From Volume 8, Issue 7 of EIR Online, Published Feb. 17, 2009

Western European News Digest

The Scent of Panic at the EU Commission

Feb. 12 (EIRNS)—Very late, but hopefully not too late, comes the EU Commission's realization that the collapse of the real economy is proceeding at full speed. EU Commissioner of Industry Guenter Verheugen said yesterday, "Totally new for us, are the scope and pace of the crisis." He reported that in December, the automobile sector and the steel industry of Europe showed a drop in new contracts by more than 40%, which, together with serious problems in the construction and chemical sectors, offers grim perspectives for 2009.

The EU will therefore hold a special summit on the state of industry on March 1 in Brussels. As Verheugen spoke, several thousand steel workers from across Europe were protesting outside the Commission building in Brussels. The day before, London's Daily Telegraph reported that it had obtained a secret 17-page European Commission document warning that the governments of the EU were driving themselves into bankruptcy by taking on the banks' toxic waste. The report, discussed by EU foreign ministers, warns that the EU itself could be shattered in the process.

Germany Puts Lawyer in Charge of Economy

Feb. 9 (EIRNS)—In a surprise development, German Economics Minister Michael Glos (CSU) resigned last weekend, and was replaced by Karl-Theodor zu Guttenberg, also CSU. According to the public side of events, this was the culmination of a build-up of tensions between Glos and new Bavarian CSU governor Horst Seehofer, which included Seehofer's quasi-public discussion about a new economics minister. On Feb. 7, Glos sent his resignation letter to Seehofer's private address, with a copy to Bild-Zeitung, so that apparently Seehofer, who was attending the International Security Conference in Munich, only learned about it through the press.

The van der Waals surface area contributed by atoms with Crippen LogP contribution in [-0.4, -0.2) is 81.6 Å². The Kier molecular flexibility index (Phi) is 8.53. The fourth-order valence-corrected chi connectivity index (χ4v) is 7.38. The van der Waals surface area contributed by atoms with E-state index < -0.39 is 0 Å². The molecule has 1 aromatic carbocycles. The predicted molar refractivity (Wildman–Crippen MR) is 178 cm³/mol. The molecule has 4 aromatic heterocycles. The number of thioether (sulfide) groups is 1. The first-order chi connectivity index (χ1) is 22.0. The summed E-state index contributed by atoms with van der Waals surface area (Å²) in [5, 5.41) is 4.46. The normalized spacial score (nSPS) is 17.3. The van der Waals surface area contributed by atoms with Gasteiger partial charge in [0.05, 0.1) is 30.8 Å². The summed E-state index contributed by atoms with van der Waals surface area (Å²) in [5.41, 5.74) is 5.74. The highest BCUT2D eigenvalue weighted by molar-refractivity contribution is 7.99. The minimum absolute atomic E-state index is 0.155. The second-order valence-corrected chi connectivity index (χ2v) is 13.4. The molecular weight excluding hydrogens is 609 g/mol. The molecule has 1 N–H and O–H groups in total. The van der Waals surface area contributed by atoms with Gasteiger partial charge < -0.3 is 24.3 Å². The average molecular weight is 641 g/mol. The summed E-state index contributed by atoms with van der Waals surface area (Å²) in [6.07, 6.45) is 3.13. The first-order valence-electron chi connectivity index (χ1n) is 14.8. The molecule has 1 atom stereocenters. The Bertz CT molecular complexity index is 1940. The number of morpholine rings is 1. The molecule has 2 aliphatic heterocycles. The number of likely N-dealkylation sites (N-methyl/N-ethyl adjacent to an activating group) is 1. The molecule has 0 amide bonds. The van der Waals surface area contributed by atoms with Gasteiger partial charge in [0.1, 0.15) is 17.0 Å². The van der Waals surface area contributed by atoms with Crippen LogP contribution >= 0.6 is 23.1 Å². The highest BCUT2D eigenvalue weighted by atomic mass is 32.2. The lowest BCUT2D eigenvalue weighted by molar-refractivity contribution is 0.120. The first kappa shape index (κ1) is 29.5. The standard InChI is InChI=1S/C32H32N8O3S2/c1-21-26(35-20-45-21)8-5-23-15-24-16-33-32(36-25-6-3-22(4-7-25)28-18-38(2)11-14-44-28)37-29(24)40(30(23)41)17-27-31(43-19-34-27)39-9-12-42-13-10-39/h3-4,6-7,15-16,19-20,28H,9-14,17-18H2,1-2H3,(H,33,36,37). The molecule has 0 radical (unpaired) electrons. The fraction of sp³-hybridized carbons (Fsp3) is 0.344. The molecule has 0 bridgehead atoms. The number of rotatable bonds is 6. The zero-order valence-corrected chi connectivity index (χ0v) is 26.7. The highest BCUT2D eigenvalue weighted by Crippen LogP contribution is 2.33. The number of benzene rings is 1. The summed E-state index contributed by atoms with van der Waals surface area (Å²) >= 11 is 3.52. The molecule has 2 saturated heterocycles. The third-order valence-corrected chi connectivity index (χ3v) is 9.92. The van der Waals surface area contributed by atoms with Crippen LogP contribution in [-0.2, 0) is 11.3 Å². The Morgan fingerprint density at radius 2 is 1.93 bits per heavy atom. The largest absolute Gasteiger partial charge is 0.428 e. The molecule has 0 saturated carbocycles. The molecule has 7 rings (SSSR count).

Glos had already complained that he had not been really involved in the financial rescue package efforts of Chancellor Angela Merkel and Finance Minister Peer Steinbrück. As Helga Zepp-LaRouche commented upon hearing the news, such a resignation is quite a scandal, given the financial meltdown we are in. Even more scandalous, she said, is the fact, that the new minister does not even have an economic background.

EU Commission Targets French Protectionism

Feb. 13 (EIRNS)—Called to Brussels to justify the French plan to support its auto industry, French Prime Minister François Fillon said that France didn't impose any conditions on automakers with respect to investments, but had only asked them not to close assembly lines on national territory, since its citizens would not understand why the state would lend EU6 billion to a car manufacturer which would then close these factories. No other auto industry in Europe has deployed its production facilities so widely in other European Union member states, whether the Czech Republic, Slovenia, Slovakia, Spain, Portugal, or Great Britain.